THROWBACK THURSDAY: MOTHER!
This divisive new film from director Darren Aronofsky – who last graced our screens in 2014 with the reimagined biblical epic Noah – is a startling meditation on creation.
It is subjective as to whether Aronofsky intended the ‘c’ in ‘creation’ to be upper or lower case – the viewer will potentially make that decision during the long conversations which ensue in attempted reading of mother!
In a lowercase ‘c’ discussion of mother! writer/director Aronofsky’s narrative focuses on a detached, newlywed couple living in a remote farmhouse.
The wife, or Mother, played by Jennifer Lawrence (Winter’s Bone) is considerably younger than her husband, the moody poet Him, played by Perdita Durango’s (AKA Dance With The Devil) Javier Bardem.
Mother spends her days renovating the monolithic house and, essentially, attending to Him’s nurture; mothering. Him, moody and terse, is experiencing writer’s block, sulkily locked in his study immersed in sullen funk. His behaviour is, at minimum, aloof to his younger spouse and – at worst – contemptuous and dismissive.
There is an air of banal dysfunction and unease permeating mother!’s setup, punctuated by flashes of surrealism and loaded iconography. Initially, Aronofsky’s film in many ways evokes the recent spate of home invasion horror films popular with B-movie fans.
Then, one evening, Man (Ed Harris) arrives.
At this point in mother!, it would be fair to say the viewer’s proverbial thematic resonance mileage may vary.
A reading of the film as an increasingly hysterical, anxiety-infused absurdist dysfunctional marriage farce – a la Albee’s Who’s Afraid of Virginia Woolf? – is feasible.
To those with a passing familiarity with the Old and New Testaments, however, biblical allegory quickly intertwines with the film’s tense, off-kilter domestic scenes.
This is where the capital ‘C’ reading entrenches itself.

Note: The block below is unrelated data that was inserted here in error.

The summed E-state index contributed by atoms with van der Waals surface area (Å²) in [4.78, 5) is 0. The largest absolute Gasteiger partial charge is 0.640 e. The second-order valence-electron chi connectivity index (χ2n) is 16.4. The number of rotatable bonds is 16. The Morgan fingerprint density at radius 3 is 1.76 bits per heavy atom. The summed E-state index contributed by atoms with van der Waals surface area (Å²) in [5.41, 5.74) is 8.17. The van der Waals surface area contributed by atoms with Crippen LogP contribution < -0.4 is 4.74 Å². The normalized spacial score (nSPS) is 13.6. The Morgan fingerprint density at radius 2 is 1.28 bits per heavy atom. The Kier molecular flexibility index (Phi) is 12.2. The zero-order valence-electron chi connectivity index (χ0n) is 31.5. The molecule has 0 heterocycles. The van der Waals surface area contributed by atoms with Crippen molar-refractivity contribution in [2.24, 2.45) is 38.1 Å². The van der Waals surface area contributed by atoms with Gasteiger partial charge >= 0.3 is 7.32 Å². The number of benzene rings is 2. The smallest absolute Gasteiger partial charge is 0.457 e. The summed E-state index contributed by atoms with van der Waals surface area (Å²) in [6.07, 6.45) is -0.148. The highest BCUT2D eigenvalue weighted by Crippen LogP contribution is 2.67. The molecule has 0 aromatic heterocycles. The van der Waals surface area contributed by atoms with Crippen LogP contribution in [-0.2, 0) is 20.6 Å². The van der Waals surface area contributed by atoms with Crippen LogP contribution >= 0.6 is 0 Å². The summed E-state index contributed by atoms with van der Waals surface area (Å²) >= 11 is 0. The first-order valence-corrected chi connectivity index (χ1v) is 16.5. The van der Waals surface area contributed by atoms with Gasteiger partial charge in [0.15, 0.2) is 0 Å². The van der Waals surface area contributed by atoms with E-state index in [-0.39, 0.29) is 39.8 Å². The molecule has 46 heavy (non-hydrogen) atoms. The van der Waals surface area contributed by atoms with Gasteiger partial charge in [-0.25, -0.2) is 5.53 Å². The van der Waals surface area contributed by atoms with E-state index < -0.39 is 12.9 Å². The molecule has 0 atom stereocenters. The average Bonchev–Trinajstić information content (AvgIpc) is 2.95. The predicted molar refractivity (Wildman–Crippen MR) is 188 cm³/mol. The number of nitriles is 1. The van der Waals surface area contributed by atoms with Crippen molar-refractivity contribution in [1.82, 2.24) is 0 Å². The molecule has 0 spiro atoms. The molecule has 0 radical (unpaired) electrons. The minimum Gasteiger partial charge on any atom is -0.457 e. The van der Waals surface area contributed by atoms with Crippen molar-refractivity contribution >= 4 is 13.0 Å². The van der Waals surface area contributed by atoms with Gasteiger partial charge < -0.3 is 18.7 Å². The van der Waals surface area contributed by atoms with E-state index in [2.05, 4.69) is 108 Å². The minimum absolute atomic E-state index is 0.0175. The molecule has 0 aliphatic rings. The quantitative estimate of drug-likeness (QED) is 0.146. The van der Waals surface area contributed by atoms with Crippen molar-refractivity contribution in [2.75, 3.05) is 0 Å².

In quick succession, Woman (Michelle Pfeiffer) arrives, with their two violent sons hot on Man and Woman’s heels…
All the while, Aronofsky, an atheist director who often tackles spiritual concepts – see The Fountain for an even more cosmic take – leavens mother! with an air of inscrutability.
Are the events unfolding in film actually of a relatively prosaic nature? Are we witnessing Him’s writer’s block break as he scripts a third person, misogynist, harrowing domestic horror fable? Or are the events we bear witness to an accelerated, blistering test of endurance charting Creation through the Garden of Eden and on through to the Apocalypse itself?
In any of the above readings, Aronofsky’s film lends itself to a scathing critique of the single minded – generally masculine – creative id.
Bardem’s Him, whether frustrated poet, emotionally detached husband or demented celebrity egomaniac (or all three) is contemptuous and unfeeling towards the increasingly traumatised Mother. He is in thrall to the power of his status as his creation – or Creation – unfolds.
Lawrence’s performance as Mother is a disruptive, counterintuitive feint for an actress whose career has been founded on playing women with complete agency. The film is shot entirely from her perspective, the camera studying the planes of Lawrence’s increasingly frantic, panicked Mother dispassionately.
In many ways, it is a (small ‘m’) miracle mother! was made.
Notwithstanding Lawrence’s critical and commercial heft, and Aronofsky’s auteur status, the film is the very definition of ‘unconventional Hollywood fare’ (as evidenced by its initial box office reception).
The marketing campaign for mother! features two portraits of its leads.
In one, a painting by artist James Jean, a winsome Mother – beatific, framed by lush vegetation – offers her bloody heart to the viewer.
In the other, Him – seated, sinister and engulfed in flame – toys with an oddly shaped, totemic crystal, seemingly humming with ethereal power.
Regardless of your interpretive predispositions, this film’s myriad readings are tantalising, exciting reasons to embrace mother!.